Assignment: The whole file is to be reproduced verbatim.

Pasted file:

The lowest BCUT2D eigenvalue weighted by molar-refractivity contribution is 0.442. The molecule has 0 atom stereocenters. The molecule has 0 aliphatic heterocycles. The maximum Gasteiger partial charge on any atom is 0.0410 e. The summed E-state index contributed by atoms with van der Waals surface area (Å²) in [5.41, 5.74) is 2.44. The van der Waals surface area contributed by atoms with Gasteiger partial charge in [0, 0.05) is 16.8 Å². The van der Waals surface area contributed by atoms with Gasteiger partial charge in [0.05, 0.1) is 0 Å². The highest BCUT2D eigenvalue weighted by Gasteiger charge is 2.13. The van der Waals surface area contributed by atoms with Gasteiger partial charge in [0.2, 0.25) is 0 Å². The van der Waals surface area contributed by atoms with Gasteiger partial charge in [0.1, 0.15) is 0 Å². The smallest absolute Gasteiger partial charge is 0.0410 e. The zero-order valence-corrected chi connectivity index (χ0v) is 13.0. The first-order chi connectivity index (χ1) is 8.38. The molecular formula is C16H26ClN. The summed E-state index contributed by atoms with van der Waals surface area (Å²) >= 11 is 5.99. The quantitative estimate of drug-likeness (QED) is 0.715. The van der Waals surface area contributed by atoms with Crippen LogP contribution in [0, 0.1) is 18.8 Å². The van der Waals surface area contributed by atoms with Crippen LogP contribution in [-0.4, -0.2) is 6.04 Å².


The lowest BCUT2D eigenvalue weighted by molar-refractivity contribution is 0.442. The molecule has 0 atom stereocenters. The molecule has 0 aliphatic heterocycles. The maximum Gasteiger partial charge on any atom is 0.0410 e. The summed E-state index contributed by atoms with van der Waals surface area (Å²) in [5.41, 5.74) is 2.44. The van der Waals surface area contributed by atoms with Gasteiger partial charge in [0, 0.05) is 16.8 Å². The van der Waals surface area contributed by atoms with Gasteiger partial charge in [0.05, 0.1) is 0 Å². The highest BCUT2D eigenvalue weighted by Gasteiger charge is 2.13. The van der Waals surface area contributed by atoms with Gasteiger partial charge in [0.2, 0.25) is 0 Å². The van der Waals surface area contributed by atoms with Gasteiger partial charge in [0.1, 0.15) is 0 Å². The smallest absolute Gasteiger partial charge is 0.0410 e. The zero-order valence-corrected chi connectivity index (χ0v) is 13.0. The first-order chi connectivity index (χ1) is 8.38. The molecular formula is C16H26ClN. The summed E-state index contributed by atoms with van der Waals surface area (Å²) >= 11 is 5.99. The quantitative estimate of drug-likeness (QED) is 0.715. The van der Waals surface area contributed by atoms with Crippen LogP contribution in [0, 0.1) is 18.8 Å². The van der Waals surface area contributed by atoms with Crippen LogP contribution in [-0.4, -0.2) is 6.04 Å².